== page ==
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Yes, you're eating for two, but…

I stopped weighing myself about 8 months into my pregnancy (it just became too depressing after awhile), but there is good reason for mothers-to-be to keep careful track of those extra pounds. The Institute of Medicine and the National Research Council reminded us in a report today that excessive weight gain during pregnancy is associated with health problems for both mom and baby. In new guidelines, they're encouraging doctors to better counsel women on their weight, and they're suggesting that women who are overweight before their pregnancy limit their weight gain to 11 to 20 pounds.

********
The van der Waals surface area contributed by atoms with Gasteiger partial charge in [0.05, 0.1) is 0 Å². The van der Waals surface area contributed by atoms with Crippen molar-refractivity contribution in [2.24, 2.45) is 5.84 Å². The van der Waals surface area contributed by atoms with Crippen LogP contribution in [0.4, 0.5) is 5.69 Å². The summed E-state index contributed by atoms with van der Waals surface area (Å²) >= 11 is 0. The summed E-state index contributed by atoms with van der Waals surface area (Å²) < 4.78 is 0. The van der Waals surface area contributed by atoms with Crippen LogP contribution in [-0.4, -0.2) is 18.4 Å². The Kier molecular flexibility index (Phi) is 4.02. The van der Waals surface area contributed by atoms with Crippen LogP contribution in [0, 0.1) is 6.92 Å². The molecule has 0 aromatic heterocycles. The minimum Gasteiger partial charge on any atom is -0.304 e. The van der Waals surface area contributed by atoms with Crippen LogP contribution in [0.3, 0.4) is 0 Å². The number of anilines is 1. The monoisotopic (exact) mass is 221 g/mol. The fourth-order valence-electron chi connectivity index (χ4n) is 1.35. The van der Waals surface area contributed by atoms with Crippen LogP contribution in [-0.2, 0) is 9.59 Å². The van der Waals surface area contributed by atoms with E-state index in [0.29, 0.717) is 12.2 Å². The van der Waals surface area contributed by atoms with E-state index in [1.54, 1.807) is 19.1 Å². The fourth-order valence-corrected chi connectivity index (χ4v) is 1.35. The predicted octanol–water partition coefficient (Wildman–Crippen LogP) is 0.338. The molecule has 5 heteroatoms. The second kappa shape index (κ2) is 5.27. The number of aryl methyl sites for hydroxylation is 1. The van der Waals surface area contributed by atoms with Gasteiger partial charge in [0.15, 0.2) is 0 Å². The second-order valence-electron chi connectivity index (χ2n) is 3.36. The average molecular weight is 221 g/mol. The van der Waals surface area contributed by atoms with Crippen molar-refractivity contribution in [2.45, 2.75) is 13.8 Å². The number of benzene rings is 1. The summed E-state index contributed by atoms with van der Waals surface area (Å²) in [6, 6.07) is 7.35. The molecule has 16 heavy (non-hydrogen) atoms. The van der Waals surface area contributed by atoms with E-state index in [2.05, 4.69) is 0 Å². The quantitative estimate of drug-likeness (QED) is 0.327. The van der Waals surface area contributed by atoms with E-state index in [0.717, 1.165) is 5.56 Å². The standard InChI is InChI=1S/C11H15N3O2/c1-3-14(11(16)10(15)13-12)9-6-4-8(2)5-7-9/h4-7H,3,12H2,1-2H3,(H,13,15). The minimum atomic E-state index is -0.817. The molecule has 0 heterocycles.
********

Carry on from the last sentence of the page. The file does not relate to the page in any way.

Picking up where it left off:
As reported by Well's Tara Parker-Pope:

"Women must bring weight gain during pregnancy into these ranges," said Kathleen M. Rasmussen, a professor of nutrition at Cornell University who led the committee that wrote the report. "For most women, this means gaining less than they currently gain."

Parker-Pope also notes that as many as 70 percent of pregnant women fail to comply with current weight guidelines.

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